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AES 2008: Cakewalk V-Studio 700 (Video)

Cakewalk & Roland’s first joint product
Following Roland’s announcement in January of their acquisition of Cakewalk, nobody expected any major joint‑product releases for quite some time, so it may come as a surprise that a new hardware-based system has been unveiled. The truth is that the two companies have been hard at work for over two years developing the VS700, “the next generation V-Studio line of integrated hardware and software products”.

In real terms, it’s a three-part system that comprises Cakewalk’s popular Sonar 8 MIDI + Audio sequencer, a rackmountable I/O device, and a feature‑packed control surface. The comparison with the now discontinued but much‑loved Roland VS‑prefixed multitrack recorders, which included the mighty VS1680 and VS2480, may seem a little odd at first, but when you look at the system as a whole, it starts to makes sense.

But the V-Studio 700 is much more than a replacement for a multitracker. Firstly, the number of audio channels is limited only by the computer on which Sonar is running, and on a modern machine that can run into the hundreds. Then there’s the I/O. At a sample rate of 44.1kHz, a single VS700R (that’s the name of the rackmountable I/O unit) is capable of recording 19 inputs simultaneously while playing back up to 24 outputs, and two VS700Rs can be used in one system concurrently. This gives a whopping 38-in, 48-out maximum I/O complement (at 44.1kHz), which is certainly more than any of the old VS recorders.

The system can operate at up to 24-bit/192kHz, although track counts are reduced at high sample rates.
Probably the coolest trick in the VS700R’s toybox, however, is the built-in synth engine from Roland’s Fantom series of workstation keyboards, which can be selected as an audio source inside Sonar 8. What’s more, there’s a slot for a Roland ARX expansion module, which can also be routed into Sonar on separate channels.

The centrepiece of the new system is the hardware control surface or, to address it by its proper name, the VS700C. It’s designed specifically for Sonar users, so has dedicated buttons for opening the Console, the Synth Rack and the Piano Roll, for example, and for turning on functions such as Audiosnap. Other buttons enable users to cut, copy and paste with single actions, while four modifier keys, similar to those found on a QWERTY keyboard, enable almost limitless button-push combinations.

The VS700C has a total of nine motorised faders: the one on the far right of the fader bank is permanently assigned to the master output, while the other eight correspond to the channels inside the Console view (which, in Sonar 8, can now be hidden). Fader View buttons enable the user to quickly jump between tracks, buses and the main layer, which mirrors the Console view. Using two buttons to the left of the sliders, the user can scroll through Console channels in groups of eight (or one by one, using the Shift modifier).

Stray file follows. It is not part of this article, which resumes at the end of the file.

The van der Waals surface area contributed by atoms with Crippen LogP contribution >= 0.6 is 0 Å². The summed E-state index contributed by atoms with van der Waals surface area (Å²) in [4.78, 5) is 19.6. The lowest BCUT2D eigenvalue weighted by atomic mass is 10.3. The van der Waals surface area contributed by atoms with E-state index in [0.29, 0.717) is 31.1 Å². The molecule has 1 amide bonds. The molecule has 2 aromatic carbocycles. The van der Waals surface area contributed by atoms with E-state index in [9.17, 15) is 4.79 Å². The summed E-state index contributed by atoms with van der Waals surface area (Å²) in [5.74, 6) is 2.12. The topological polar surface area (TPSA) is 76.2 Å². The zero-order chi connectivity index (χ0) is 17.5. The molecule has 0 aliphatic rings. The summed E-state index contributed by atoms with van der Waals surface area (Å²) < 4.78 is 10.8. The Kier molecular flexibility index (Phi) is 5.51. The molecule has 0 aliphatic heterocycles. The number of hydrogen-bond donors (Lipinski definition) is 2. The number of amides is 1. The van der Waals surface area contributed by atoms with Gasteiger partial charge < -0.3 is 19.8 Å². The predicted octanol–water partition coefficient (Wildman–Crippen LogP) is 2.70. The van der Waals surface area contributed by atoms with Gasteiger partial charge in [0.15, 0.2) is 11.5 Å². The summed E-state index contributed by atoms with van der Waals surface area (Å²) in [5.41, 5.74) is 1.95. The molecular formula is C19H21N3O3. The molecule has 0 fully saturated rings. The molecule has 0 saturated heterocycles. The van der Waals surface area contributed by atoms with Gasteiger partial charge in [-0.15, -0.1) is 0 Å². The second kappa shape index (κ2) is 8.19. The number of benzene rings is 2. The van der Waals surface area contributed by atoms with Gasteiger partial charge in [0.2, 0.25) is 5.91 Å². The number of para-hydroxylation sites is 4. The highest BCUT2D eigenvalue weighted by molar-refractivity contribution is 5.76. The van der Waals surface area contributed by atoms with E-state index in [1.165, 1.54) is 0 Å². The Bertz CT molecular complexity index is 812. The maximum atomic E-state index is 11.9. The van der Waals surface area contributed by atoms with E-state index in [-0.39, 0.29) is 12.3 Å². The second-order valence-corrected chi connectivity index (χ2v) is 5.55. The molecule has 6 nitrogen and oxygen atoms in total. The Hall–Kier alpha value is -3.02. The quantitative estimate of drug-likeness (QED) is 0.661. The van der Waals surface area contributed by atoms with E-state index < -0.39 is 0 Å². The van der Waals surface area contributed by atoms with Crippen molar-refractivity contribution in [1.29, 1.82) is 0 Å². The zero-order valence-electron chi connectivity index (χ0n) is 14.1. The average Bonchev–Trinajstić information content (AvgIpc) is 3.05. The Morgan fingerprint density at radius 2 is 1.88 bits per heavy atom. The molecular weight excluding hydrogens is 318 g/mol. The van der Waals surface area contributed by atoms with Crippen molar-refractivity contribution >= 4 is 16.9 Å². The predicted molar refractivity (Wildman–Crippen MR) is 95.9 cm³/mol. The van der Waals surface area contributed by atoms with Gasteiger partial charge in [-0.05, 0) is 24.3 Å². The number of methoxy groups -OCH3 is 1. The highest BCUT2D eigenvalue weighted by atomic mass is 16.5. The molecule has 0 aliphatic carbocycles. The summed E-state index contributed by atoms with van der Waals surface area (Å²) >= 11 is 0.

Usefully, custom groups of channels can be set up, so users can have their most-used channels on the same layer. Each of the eight assignable faders has dedicated mute, solo and arm buttons, but there are also global controls that allow the user to, for example, record-arm all the tracks in the project.

The top left section of the VS700C is occupied by a field of assignable controls that can be switched into three different modes. One of them implements Sonar’s ACT (Active Controller Technology), and maps parameters to the knobs and buttons according to the plug-in that is targeted. The other two switch the controls into either EQ or Send mode. In EQ mode, the 12 knobs give the user hands-on control of all four bands of Sonar’s parametric channel EQ, where the knobs control gain, frequency and bandwidth and the buttons turn the bands on and off. In Send mode, the knobs control the level and the pan of the first four channel sends, and whether they are pre- or post-fader.

The right-hand side of the console houses the transport section and a jog/shuttle wheel that can be used to select and move audio and MIDI regions inside Sonar, in tandem with the utility buttons previously mentioned. Seven further buttons, grouped in a Record/Edit cluster, allow the user to set loop points and manually punch in and out (facilitated by new features in Sonar 8), while a Project cluster gives hands-on control of save, undo, OK/enter and cancel functions, which is handy.

A Surround section, complete with a joystick and a Low Frequency Effect (LFE) level knob, sits at the top right of the console, and there’s even a T-bar fader, which can be used to control Sonar’s X-Ray technology (allowing you to ‘see through’ plug-in windows without closing them), alter the front-rear balance of surround audio, or control any ACT-assignable parameter. Finally, a Video Control button turns the entire right side of the VS700C (from the centre of the eight assignable faders) into a video mixer, leaving the left-hand side to remain in communication with Sonar.

But how do you hook it all up? Well, the VS700C connects to the VS700R via a proprietary protocol (so you can’t use it on its own), while the rackmount unit connects to a computer via USB 2.0. Importantly, the control surface can generate Mackie Control‑compatible data, so it can be used to steer non-Cakewalk software, although you can’t use it or buy it on its own, so it would be a costly way to attain that functionality.

At the time of writing, a UK price was to be confirmed, although we have reason to believe it will cost around £2000 including VAT from British retailers. In the USA, the street price will be about $4000. If you’re interested, check out Cakewalk’s V-Studio ‘microsite’:

Edirol +44 (0)870 350 1515

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